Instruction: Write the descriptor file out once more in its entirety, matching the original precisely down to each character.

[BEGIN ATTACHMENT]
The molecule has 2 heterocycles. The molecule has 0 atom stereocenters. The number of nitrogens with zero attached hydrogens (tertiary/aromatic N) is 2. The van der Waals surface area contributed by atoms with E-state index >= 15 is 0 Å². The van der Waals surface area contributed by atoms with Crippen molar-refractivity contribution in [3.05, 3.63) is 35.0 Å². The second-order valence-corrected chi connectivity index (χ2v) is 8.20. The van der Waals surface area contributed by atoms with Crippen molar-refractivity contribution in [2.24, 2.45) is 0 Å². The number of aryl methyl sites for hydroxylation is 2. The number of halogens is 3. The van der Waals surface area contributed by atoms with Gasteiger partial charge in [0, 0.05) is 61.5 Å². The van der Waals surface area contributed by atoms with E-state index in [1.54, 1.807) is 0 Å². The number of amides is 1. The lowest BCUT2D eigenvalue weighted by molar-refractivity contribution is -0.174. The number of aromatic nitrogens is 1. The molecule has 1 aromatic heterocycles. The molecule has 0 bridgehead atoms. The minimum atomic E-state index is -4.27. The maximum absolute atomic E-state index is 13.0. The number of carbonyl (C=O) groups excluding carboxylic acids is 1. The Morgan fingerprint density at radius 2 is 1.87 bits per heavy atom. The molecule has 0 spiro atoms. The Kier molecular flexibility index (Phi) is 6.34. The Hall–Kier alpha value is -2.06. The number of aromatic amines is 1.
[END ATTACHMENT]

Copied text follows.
The molecule has 2 heterocycles. The molecule has 0 atom stereocenters. The number of nitrogens with zero attached hydrogens (tertiary/aromatic N) is 2. The van der Waals surface area contributed by atoms with E-state index >= 15 is 0 Å². The van der Waals surface area contributed by atoms with Crippen molar-refractivity contribution in [3.05, 3.63) is 35.0 Å². The second-order valence-corrected chi connectivity index (χ2v) is 8.20. The van der Waals surface area contributed by atoms with Crippen molar-refractivity contribution in [2.24, 2.45) is 0 Å². The number of aryl methyl sites for hydroxylation is 2. The number of halogens is 3. The van der Waals surface area contributed by atoms with Gasteiger partial charge in [0, 0.05) is 61.5 Å². The van der Waals surface area contributed by atoms with E-state index in [1.54, 1.807) is 0 Å². The number of amides is 1. The lowest BCUT2D eigenvalue weighted by molar-refractivity contribution is -0.174. The number of aromatic nitrogens is 1. The molecule has 1 aromatic heterocycles. The molecule has 0 bridgehead atoms. The minimum atomic E-state index is -4.27. The maximum absolute atomic E-state index is 13.0. The number of carbonyl (C=O) groups excluding carboxylic acids is 1. The Morgan fingerprint density at radius 2 is 1.87 bits per heavy atom. The molecule has 0 spiro atoms. The Kier molecular flexibility index (Phi) is 6.34. The Hall–Kier alpha value is -2.06. The number of aromatic amines is 1.